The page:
Love,

K

P.S. For all Indians reading this and preparing to judge me for the unfiltered stories I am to tell in the future, just know – I heard young adults in India are way worse.

More Growing Pains | A Tribute To My Old Friends

Up until now life has gradually transitioned from one stage to another, without much of a bump in the road. The change from child to teen was pretty painless and the switch from high school to college even more so. At any given point I’ve always been, not just ready, but eagerly anticipating the next stage of life. And until recently – that had always worked out just fine for me. I didn’t just think I was ready, or feel ready, I always was ready.

I was so fond of these transitional, big life moments that I actually sought them out, for no reason other than craving the blood rush it gave me. When I first graduated college, I was ecstatic to be an adult. And once I was, I was even more ecstatic to be an adult in New York City. Nothing new, I thought. But I was wrong.

Twenty-three is still so young, people say to me (especially here where 50 is the new 25). And maybe they’re right. I mean if all goes well I’m only about a quarter-way through with my life. But age is just a number. It’s not the numerical value of the years I’ve lived that’s scaring me, it’s about how much has changed during them. And the fact that for the first time in my life, this change that I can see and feel, is unwelcome.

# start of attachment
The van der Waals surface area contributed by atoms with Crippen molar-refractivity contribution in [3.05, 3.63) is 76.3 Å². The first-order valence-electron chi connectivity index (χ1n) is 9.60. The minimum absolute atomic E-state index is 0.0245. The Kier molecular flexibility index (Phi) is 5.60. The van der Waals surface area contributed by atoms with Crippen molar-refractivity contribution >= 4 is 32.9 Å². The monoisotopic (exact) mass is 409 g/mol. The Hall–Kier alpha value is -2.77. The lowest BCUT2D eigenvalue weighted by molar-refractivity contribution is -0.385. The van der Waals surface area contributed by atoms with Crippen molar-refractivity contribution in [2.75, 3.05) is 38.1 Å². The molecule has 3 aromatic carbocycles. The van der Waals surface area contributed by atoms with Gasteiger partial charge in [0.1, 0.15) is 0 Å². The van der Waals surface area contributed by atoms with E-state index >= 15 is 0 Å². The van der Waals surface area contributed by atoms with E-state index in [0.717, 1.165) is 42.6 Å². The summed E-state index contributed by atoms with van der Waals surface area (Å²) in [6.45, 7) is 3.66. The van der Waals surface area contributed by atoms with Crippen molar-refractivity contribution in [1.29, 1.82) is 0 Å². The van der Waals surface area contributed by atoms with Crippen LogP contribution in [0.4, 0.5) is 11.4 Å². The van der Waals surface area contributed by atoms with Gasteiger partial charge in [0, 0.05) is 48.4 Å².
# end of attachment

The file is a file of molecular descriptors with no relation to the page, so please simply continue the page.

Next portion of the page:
In the past year or two, I’ve lost more friends than I’ve gained. This isn’t for any dramatic, intentional reason. It’s the mere fact that life keeps moving, faster and faster, and if you don’t stick together, you don’t grow together. And if you don’t grow together, you grow apart. I always thought to “grow apart” simply meant falling out of touch with someone. But recently I realized that growing apart is actually when you fall out of touch for so long that when you try to come back together, you don’t find the same person you once knew.

My parents preached it, but I never believed it: growing up is scary. And what’s even scarier is that sometimes, when you just want to retreat and go back to the people who were once your home, the people that knew you and all your teenage weirdness so well, they’re no longer there. Maybe I’m the only person consumed by a sense of dread and regret over this, but I honestly want nothing more than to pick up the phone and talk to the middle school or high school friends like nothing’s changed. Like we still spend hours talking to each other, watching Laguna Beach, binge eating junk food and then doing crunches to negate the previously inhaled junk food. But everything’s changed.